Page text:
July 8, 2024

There were two general reactions from Democrats (and some media) in the days following President Joe Biden’s abysmal performance in the June 27 presidential debate against Donald Trump.

The first was full-fledged panic and appeals for Biden to drop out of the race. That included editorials and commentary from some of the most noted newspapers and newsmakers in the country.

The other was a more measured approach, one that chalked it all up to Biden having a bad night. But along with that thinking were calls for Biden to become more visible. CNN’s Jake Tapper suggested that Biden have a no-constraints, no-time-limit press conference where he could show his strength, stamina and acumen.

Instead, Biden’s first major moment — and first on TV — to address everything was an , which aired last Friday night.

About the debate, Biden said he had a “bad night.” He said he was sick. He went after Trump. He vowed to keep fighting, saying that only the “Lord Almighty” would get him to drop out of the race.

He certainly performed better than he did in the debate, but not so much so that he erased the doubts about him and calmed the nerves of his detractors.

, “Biden needed a game changer. This wasn’t it.”

, “Biden appeared too frail to defeat Donald Trump and too delusional to end his campaign. … Biden’s remarks indicated that his party may be heading toward a worst-case scenario, one in which the president is largely incompetent as a campaigner but not so consistently and flagrantly inept that his incapacity to win reelection becomes undeniable, even to himself.”

, “Biden’s prime-time interview with Stephanopoulos will do nothing to reassure people worried about a Biden defeat. Stephanopoulos hectored him with nonstop and repetitive questions about his mental acuity for the full 22-minute session, which undoubtedly made Biden defensive. But the president seemed to be in denial about the magnitude of the problem facing him, unwilling even to acknowledge the obvious truth that he has lost a step over the past 3½ years.”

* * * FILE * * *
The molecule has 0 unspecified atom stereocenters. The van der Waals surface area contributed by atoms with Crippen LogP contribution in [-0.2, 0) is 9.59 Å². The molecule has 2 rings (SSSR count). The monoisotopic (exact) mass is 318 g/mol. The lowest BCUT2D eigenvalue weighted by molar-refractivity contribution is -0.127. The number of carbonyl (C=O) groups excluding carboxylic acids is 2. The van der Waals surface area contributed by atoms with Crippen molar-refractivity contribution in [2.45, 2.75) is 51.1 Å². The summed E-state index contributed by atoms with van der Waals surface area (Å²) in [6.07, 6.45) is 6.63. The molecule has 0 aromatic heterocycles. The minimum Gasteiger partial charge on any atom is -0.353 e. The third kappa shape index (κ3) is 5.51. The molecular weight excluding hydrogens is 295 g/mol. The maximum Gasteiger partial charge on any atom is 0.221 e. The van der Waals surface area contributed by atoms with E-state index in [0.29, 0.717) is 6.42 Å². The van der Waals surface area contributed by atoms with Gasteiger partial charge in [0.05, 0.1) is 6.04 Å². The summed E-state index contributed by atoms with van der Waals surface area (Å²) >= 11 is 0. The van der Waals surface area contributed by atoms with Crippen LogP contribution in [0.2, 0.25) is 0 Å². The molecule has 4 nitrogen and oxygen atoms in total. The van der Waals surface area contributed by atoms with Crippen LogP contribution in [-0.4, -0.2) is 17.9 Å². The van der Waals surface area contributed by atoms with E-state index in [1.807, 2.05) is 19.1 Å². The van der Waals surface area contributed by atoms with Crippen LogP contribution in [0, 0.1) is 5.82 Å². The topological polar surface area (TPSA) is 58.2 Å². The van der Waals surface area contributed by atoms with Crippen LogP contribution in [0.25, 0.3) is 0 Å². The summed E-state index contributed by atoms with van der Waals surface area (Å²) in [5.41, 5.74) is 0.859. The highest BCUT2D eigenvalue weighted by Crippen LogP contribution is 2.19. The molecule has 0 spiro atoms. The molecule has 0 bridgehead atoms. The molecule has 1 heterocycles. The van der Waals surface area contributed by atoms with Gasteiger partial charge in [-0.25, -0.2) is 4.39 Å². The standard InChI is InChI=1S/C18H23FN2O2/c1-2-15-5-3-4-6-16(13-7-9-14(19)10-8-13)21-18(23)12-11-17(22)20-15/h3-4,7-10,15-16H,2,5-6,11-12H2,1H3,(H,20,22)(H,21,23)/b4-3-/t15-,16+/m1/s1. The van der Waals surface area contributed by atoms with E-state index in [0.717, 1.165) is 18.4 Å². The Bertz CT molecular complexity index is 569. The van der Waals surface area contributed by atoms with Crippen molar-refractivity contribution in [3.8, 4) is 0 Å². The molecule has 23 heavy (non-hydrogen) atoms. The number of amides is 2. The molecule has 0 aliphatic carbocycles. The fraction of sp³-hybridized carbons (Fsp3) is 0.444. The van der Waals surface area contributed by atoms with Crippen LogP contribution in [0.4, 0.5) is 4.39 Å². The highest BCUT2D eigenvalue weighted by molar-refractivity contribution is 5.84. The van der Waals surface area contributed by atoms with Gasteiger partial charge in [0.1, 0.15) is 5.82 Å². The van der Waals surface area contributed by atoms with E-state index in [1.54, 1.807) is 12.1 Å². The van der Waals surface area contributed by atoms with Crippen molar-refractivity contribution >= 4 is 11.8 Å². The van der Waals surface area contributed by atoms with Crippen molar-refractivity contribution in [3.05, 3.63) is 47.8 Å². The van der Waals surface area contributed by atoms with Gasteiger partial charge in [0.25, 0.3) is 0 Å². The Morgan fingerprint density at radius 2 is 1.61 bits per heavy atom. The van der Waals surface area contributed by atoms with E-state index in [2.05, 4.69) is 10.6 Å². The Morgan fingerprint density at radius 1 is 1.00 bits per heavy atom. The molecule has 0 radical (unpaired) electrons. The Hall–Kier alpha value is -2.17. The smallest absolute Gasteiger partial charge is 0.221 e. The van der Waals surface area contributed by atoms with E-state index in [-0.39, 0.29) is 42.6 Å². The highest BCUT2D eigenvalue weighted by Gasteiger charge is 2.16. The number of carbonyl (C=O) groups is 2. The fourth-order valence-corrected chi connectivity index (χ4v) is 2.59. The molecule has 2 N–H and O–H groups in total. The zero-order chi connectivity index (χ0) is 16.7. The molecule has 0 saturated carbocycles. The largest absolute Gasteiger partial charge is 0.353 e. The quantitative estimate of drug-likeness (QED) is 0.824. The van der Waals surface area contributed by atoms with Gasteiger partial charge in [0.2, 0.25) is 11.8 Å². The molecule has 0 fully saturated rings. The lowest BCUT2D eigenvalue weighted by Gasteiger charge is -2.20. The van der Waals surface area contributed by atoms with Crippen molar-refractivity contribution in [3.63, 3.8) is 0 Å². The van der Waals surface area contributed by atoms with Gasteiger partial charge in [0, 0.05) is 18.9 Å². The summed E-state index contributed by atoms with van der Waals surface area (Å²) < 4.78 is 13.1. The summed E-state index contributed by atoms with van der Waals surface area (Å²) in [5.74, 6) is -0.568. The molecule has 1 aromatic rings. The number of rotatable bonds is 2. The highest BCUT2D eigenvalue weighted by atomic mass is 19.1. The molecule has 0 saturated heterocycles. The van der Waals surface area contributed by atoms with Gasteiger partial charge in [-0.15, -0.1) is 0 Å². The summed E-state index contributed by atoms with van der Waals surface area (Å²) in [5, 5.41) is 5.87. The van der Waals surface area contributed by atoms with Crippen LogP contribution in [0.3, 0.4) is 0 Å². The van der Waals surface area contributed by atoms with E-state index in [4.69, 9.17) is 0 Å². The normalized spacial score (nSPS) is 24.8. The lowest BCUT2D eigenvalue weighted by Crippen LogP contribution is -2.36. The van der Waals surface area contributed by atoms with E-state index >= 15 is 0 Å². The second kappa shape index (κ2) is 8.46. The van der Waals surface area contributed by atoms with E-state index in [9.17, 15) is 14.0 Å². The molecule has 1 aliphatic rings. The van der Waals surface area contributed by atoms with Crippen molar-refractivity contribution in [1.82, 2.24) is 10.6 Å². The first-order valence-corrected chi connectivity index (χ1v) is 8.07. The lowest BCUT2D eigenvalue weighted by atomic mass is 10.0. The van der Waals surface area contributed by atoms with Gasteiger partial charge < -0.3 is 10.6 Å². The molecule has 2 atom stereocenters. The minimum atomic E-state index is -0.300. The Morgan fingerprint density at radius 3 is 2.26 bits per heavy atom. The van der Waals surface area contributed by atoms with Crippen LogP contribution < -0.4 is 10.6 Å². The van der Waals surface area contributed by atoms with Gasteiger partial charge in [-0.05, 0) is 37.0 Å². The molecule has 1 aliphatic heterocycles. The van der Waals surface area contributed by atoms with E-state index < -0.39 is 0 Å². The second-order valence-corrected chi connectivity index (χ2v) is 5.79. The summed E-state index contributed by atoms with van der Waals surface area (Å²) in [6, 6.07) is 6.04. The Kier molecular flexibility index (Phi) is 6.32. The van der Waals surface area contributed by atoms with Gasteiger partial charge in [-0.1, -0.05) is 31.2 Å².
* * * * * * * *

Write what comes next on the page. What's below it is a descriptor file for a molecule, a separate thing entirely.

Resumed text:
Even someone very close to Biden — his former press secretary, Jen Psaki — gave Biden a mixed review. On her Sunday MSNBC show, Psaki said, “In many ways, people watching saw what they wanted to see. Because for some he looked better than he did at the debate he did, he was more clear, he seemed much better prepared to make his case and make the case against Trump. But there were also some moments and not just one that did not go well.”

The number of people who watched the interview on TV was 8.1 million. That’s not bad for a Friday night, but nowhere near the 51 million that watched the debate. Then again, there’s no telling how many watched through other means — social media, websites, and so on.

And for those who didn’t see the interview but have read about it, the message was pretty much all the same. , “Biden may have calmed some nerves among some political allies with the interview, but he didn’t show the facility and coherence that Democrats would have wanted to see. His thoughts were, at times, scattered and less than clear.”

So now what?

Will Biden continue on in the race? Will there be more calls for him to step aside? Will he listen to anyone outside of his inner circle, which seems to be encouraging him to plow ahead?